Land of Milk and Honey, Part 2- Winter 2006-2007 Catalog
by Rebekah Joy Anast
Recently, as a homeschool project and in anticipation of starting our own beehives, we visited a successful bee farm in Tennessee. We contacted Tim Durham Sr. ahead of time via phone to see if we could drop in and see his hives. When we arrived in the humid afternoon, I was surprised to find a small portion of the Durham’s bee farm right in their own backyard, in the middle of a rural neighborhood. Mr. Durham graciously introduced us to his bees and allowed us to watch as he opened a hive and checked on a new queen that was being introduced to the hive. She was in a little cage and the entrance was plugged with “candy.” He said that by the time the worker bees ate their way through the candy, they would be used to the new queen’s smell, and accept her as their new matriarch.
“Now, you fellas be nice and get to know your Lady. She’s a good one, and you better be sweet to her…”
“Do the bees know you?” I asked, watching them crawl over his hands, and buzz around in his face without stinging him.
“Funny you should ask,” said Mr. Durham, “I really think they do. Recently there was a test conducted that proved honeybees prefer the face of their own keeper. When shown photographs of various people, the bees would favor the photograph of their own beekeeper. They know me all right.”
I learned a lot about bees that afternoon, and went home with an absolute amazement over the benefits of bee products.
Honey is the nectar of the herbs and flowers that grow wild in the fields and woods. The benefits of hundreds of herbs are carried in the form of nectar in the stomach of the bee where it is subtly altered by the bee’s digestive enzymes in ways that modern science has been unable to explain. New health benefiting compounds are created by this process before the honey is regurgitated in the hive, concentrated by evaporation, and stored in honeycomb. Because of the high natural sugar content, Honey absorbs moisture in wounds, making it hard for bacteria to survive. Many honeys contain large amounts of hydrogen peroxide which is regularly used to disinfect cuts and scrapes. Most raw honeys contain some propolis, a compound that can kill bacteria. In laboratory tests, honey put on seven types of bacteria killed all seven!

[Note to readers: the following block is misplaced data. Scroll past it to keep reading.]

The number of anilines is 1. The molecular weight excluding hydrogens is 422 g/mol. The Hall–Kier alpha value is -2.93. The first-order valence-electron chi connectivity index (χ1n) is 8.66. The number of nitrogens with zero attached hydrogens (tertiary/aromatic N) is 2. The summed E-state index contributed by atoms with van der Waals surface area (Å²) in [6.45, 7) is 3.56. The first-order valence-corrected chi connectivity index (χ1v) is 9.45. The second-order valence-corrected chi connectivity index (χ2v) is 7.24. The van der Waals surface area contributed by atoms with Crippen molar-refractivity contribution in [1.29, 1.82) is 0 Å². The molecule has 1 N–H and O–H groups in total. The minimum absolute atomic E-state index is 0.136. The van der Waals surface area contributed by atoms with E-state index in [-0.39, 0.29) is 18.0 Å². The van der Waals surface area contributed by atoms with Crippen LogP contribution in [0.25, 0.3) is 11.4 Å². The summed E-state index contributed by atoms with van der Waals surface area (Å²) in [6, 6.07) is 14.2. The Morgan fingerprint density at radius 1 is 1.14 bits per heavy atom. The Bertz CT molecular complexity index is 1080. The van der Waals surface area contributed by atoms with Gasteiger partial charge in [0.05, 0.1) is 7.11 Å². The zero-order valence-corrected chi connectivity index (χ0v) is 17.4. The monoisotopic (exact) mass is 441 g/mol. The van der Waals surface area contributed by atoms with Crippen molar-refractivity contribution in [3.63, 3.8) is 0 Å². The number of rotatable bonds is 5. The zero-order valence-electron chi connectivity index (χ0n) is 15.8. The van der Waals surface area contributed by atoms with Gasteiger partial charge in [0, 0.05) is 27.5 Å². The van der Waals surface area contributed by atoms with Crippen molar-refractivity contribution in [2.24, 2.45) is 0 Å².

What is Raw Honey?
There is a difference between raw honey straight from the hive, and processed honey which you buy in stores. Any honey is good for you, but raw honey is by far the best since it has not been through a heating process (over approximately. 120 degrees) to melt the sugar, which also kills the wonderful enzymes and bacteria that are so rich in healing properties. Raw honey can be purchased from local bee farmers in your area.
WARNING: Children under twelve months of age should not eat honey as there is a risk of botulism.
Propolis, the Bee Glue
And you thought honey was sticky! Propolis is made from a sticky resinous material that western bees gather from tree buds or sap flows. The sap usually comes from coniferous trees and/or Poplar trees. A worker bee will tear off tiny amounts of resin and place them in her pollen baskets (the middle portion of each back leg) and then carry the resins back to the hive. House bees (young bees) unload the resins at the hive and mix them with pollen, wax and enzyme-rich salivary secretions. The finished propolis resembles cement, or glue, and is used to to build or repair the hive. Propolis covers virtually every centimeter of the hive, acting as an antibacterial sealant, and is a sanitary covering for all hive surfaces.
A Mummy Mouse in the Bee House!
From time to time some unfortunate little critter will get into a beehive; most commonly a mouse or a lizard. The bees will sting the invader to death, but are not capable of removing the carcass from the hive. To keep the dead animal from rotting in the hive the bees will coat the carcass with propolis. Amazingly, such propolis-mummified animals remain undecayed for years. The powerful flavonoids in the resins, which the bees collect to make propolis, are an anti-viral shield for the hive. Not only does propolis protect against viral infections, but against bacterial and fungal invasion of the hive. The same things propolis can do for a hive, it can do for you…